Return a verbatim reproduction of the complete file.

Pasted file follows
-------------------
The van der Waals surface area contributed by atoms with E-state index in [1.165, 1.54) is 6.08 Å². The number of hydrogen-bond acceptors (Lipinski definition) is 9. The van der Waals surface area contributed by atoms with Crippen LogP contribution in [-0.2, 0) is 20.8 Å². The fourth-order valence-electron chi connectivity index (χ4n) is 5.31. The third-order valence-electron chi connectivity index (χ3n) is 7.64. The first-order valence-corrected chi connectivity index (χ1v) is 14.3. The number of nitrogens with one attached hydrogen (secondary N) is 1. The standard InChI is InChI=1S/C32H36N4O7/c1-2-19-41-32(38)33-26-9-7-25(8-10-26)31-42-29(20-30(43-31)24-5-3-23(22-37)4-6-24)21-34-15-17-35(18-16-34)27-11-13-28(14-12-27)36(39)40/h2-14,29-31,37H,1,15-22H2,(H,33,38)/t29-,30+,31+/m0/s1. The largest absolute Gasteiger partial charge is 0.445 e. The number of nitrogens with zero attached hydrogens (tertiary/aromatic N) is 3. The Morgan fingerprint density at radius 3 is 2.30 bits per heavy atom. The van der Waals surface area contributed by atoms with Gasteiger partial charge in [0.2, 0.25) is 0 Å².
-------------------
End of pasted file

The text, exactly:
The van der Waals surface area contributed by atoms with E-state index in [1.165, 1.54) is 6.08 Å². The number of hydrogen-bond acceptors (Lipinski definition) is 9. The van der Waals surface area contributed by atoms with Crippen LogP contribution in [-0.2, 0) is 20.8 Å². The fourth-order valence-electron chi connectivity index (χ4n) is 5.31. The third-order valence-electron chi connectivity index (χ3n) is 7.64. The first-order valence-corrected chi connectivity index (χ1v) is 14.3. The number of nitrogens with one attached hydrogen (secondary N) is 1. The standard InChI is InChI=1S/C32H36N4O7/c1-2-19-41-32(38)33-26-9-7-25(8-10-26)31-42-29(20-30(43-31)24-5-3-23(22-37)4-6-24)21-34-15-17-35(18-16-34)27-11-13-28(14-12-27)36(39)40/h2-14,29-31,37H,1,15-22H2,(H,33,38)/t29-,30+,31+/m0/s1. The largest absolute Gasteiger partial charge is 0.445 e. The number of nitrogens with zero attached hydrogens (tertiary/aromatic N) is 3. The Morgan fingerprint density at radius 3 is 2.30 bits per heavy atom. The van der Waals surface area contributed by atoms with Gasteiger partial charge in [0.2, 0.25) is 0 Å².